Last Saturday Nigeria’s presidential elections were widely criticized for irregularities and were seen as a setback for African democracy [“Africa’s Crisis of Democracy,” by Lydia Polgreen, New York Times, 23 April 2007].
“Nigeria’s troubled presidential election, which came under fire … from local and international observers and was rejected by two leading opposition candidates, represents a significant setback for democracy in sub-Saharan Africa at a time when voters in countries across the continent are becoming more disillusioned with the way democracy is practiced. Analysts said the Nigerian vote was the starkest example of a worrying trend — even as African countries hold more elections, many of their citizens are steadily losing confidence in their democracies. … African voters are losing patience with faulty elections that often exclude popular candidates and are marred by serious irregularities, according to the Afrobarometer survey, published last year, which sampled voters in 18 countries, based on interviews with 1,200 to 2,400 people per country. While 6 in 10 Africans said democracy was preferable to any other form of government, according to the survey, satisfaction with democracy dipped to 45 percent from 58 percent in 2001.”
If Nigeria didn’t have oil, perhaps circumstances there wouldn’t be drawing so much attention. But it does have oil, and until recently it had hope as well. Nigeria is viewed as the lynchpin for democracy and prosperity in sub-Saharan African.
“Nigeria [is] Africa’s most populous and second richest country. … In 2000, in the euphoric aftermath of Nigeria’s transition from a long spell of military rule to democracy, 84 percent of Nigerians said that they were satisfied with democracy as practiced in Nigeria, according to the Afrobarometer survey.”
Recent elections were considered a litmus test for how things are going. The result: Things are not going too well.
“Twenty-five candidates vied to replace the departing president in the … vote, the first time in Nigeria’s history that power will be transferred between two civilian administrations. But the election was marred by chaos, violence and fraud.”
Afrobarometer reports that only Zimbabwe, led by the infamous Robert Mugabe, now has a lower opinion of democracy than Nigeria. In less than five years, satisfaction with the political situation has plummeted from 84 to 25 percent. Polgreen reports that politics elsewhere in sub-Saharan African present a mixed picture:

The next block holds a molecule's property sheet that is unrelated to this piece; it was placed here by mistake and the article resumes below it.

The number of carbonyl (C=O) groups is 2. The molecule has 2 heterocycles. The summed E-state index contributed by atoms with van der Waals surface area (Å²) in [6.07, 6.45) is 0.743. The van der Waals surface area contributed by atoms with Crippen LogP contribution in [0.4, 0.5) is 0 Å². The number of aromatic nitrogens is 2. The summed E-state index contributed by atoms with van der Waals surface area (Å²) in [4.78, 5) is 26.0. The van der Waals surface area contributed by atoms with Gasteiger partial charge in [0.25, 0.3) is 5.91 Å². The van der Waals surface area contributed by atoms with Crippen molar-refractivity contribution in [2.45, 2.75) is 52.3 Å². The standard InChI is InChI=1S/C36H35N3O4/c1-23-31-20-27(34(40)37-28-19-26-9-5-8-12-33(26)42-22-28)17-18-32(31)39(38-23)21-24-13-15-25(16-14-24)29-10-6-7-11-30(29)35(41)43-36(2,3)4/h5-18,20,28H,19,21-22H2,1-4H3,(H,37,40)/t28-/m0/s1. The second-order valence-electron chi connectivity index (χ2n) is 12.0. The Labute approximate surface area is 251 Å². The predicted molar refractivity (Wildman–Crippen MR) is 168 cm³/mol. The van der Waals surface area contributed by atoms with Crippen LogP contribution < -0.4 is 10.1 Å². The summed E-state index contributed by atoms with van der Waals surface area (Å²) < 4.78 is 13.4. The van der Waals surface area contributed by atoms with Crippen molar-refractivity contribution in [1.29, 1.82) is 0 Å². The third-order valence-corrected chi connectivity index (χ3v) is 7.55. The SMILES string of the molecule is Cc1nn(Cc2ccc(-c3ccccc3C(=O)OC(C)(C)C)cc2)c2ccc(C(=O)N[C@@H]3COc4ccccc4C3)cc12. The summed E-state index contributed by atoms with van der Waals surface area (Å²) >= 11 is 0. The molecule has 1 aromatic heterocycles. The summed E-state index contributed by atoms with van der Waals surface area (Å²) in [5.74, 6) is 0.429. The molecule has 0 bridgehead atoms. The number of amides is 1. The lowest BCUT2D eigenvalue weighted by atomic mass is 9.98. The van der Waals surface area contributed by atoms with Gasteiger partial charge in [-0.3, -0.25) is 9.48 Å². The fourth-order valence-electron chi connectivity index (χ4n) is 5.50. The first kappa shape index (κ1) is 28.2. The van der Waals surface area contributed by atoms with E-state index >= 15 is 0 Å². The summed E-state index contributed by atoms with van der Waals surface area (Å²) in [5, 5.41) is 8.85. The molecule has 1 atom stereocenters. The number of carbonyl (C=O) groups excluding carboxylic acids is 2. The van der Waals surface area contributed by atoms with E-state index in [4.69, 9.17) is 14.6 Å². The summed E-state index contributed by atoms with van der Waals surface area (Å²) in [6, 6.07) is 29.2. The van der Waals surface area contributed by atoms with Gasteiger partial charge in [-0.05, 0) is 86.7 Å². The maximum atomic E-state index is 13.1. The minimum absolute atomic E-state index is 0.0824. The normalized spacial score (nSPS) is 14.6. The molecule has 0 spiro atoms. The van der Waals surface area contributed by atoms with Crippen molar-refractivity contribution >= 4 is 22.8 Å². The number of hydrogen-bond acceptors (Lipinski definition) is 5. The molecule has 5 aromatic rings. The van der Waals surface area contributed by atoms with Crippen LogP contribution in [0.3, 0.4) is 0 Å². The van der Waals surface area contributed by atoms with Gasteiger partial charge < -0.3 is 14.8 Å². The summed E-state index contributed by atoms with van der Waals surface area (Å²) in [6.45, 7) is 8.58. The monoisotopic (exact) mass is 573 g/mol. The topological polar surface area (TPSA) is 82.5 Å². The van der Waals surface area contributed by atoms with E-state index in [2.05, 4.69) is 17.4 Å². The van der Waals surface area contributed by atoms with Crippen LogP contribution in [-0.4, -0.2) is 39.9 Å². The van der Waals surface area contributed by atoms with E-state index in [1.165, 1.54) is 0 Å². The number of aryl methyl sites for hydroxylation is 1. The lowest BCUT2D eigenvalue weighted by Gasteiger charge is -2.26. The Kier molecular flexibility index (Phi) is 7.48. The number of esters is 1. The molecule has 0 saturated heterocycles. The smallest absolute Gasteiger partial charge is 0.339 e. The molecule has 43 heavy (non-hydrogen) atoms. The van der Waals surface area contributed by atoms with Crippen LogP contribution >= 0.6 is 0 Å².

“Freedom House, an organization that monitors the spread of democracy and free speech, said in a report last year that the overall trends for African democracy were mixed. ‘Sub-Saharan Africa in 2006 presents at the same time some of the most promising examples of new democracies,’ the report said. It also has ‘some of the most disheartening examples of political stagnation, democratic backsliding, and state failure.’ For every successful election, like those held this year in once-troubled countries like Mauritania and Democratic Republic of Congo, there have been elections in countries that seemed on the road to consolidating democracy but then swerved, like Gambia, Uganda, Ethiopia and Zambia. There are also countries that hold regular elections, but they are so flawed they cannot really be called democratic, like those in Guinea, Zimbabwe and Gabon.”
Violent elections are not the only problems troubling Nigeria. Futurists like Peter Schwartz of the Global Business Network predict that Nigeria is headed for a violent civil war between the Muslim north and Christian south. That internecine conflict will have a dramatic effect on Nigerian oil supplies [see “Growing Unrest Posing a Threat to Nigerian Oil,” by Jad Mouawad, New York Times, 21 April 2007]. Polgreen notes:
“Nigeria, a nation of 140 million people divided among 250 ethnic groups and two major religions, Islam and Christianity, all of whom live in a space twice the size of California. It is rich in oil, exporting about two million barrels a day, but the riches that oil brings have not translated into meaningful development. In Kano, a once vibrant manufacturing center, the contradictions of Nigeria’s eight-year-old experiment with elected government are vividly on display. Far from building a unified country aimed at the greatest good for all, Nigeria has instead become an every-man-for-himself nation. In Kano’s Government Residential Area, where the wealthy live, each household is its own power and water company. Plastic water tanks on spidery legs tower over the tiled roofs, each fed by an electric pump sucking water from a private well. The electric company provides light just a few hours a day, so the air is thick with the belching diesel smoke of a thousand generators, clattering away in miserable, endless unison. The poor must manage however they can.”